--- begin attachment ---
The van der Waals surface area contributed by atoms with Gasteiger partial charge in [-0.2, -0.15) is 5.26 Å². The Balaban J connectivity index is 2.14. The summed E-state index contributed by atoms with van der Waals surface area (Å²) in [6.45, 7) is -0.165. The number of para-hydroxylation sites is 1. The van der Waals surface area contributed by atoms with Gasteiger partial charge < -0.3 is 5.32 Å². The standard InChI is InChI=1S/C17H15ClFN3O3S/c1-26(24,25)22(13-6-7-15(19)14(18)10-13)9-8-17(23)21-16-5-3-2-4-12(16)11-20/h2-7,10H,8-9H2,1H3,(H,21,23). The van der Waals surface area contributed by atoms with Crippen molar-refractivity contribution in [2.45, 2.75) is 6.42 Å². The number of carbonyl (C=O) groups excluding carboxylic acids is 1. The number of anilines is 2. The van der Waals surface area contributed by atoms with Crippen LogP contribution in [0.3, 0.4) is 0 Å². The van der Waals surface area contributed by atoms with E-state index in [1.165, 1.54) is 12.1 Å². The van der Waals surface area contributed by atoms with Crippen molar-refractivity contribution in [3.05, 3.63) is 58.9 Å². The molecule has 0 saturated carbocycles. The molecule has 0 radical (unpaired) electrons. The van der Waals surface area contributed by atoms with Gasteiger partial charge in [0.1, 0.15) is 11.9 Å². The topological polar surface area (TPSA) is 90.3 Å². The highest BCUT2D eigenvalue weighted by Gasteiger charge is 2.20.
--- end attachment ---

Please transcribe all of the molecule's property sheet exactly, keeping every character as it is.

The van der Waals surface area contributed by atoms with Gasteiger partial charge in [-0.2, -0.15) is 5.26 Å². The Balaban J connectivity index is 2.14. The summed E-state index contributed by atoms with van der Waals surface area (Å²) in [6.45, 7) is -0.165. The number of para-hydroxylation sites is 1. The van der Waals surface area contributed by atoms with Gasteiger partial charge < -0.3 is 5.32 Å². The standard InChI is InChI=1S/C17H15ClFN3O3S/c1-26(24,25)22(13-6-7-15(19)14(18)10-13)9-8-17(23)21-16-5-3-2-4-12(16)11-20/h2-7,10H,8-9H2,1H3,(H,21,23). The van der Waals surface area contributed by atoms with Crippen molar-refractivity contribution in [2.45, 2.75) is 6.42 Å². The number of carbonyl (C=O) groups excluding carboxylic acids is 1. The number of anilines is 2. The van der Waals surface area contributed by atoms with Crippen LogP contribution in [0.3, 0.4) is 0 Å². The van der Waals surface area contributed by atoms with E-state index in [1.165, 1.54) is 12.1 Å². The van der Waals surface area contributed by atoms with Crippen molar-refractivity contribution in [3.05, 3.63) is 58.9 Å². The molecule has 0 saturated carbocycles. The molecule has 0 radical (unpaired) electrons. The van der Waals surface area contributed by atoms with Gasteiger partial charge in [0.1, 0.15) is 11.9 Å². The topological polar surface area (TPSA) is 90.3 Å². The highest BCUT2D eigenvalue weighted by Gasteiger charge is 2.20.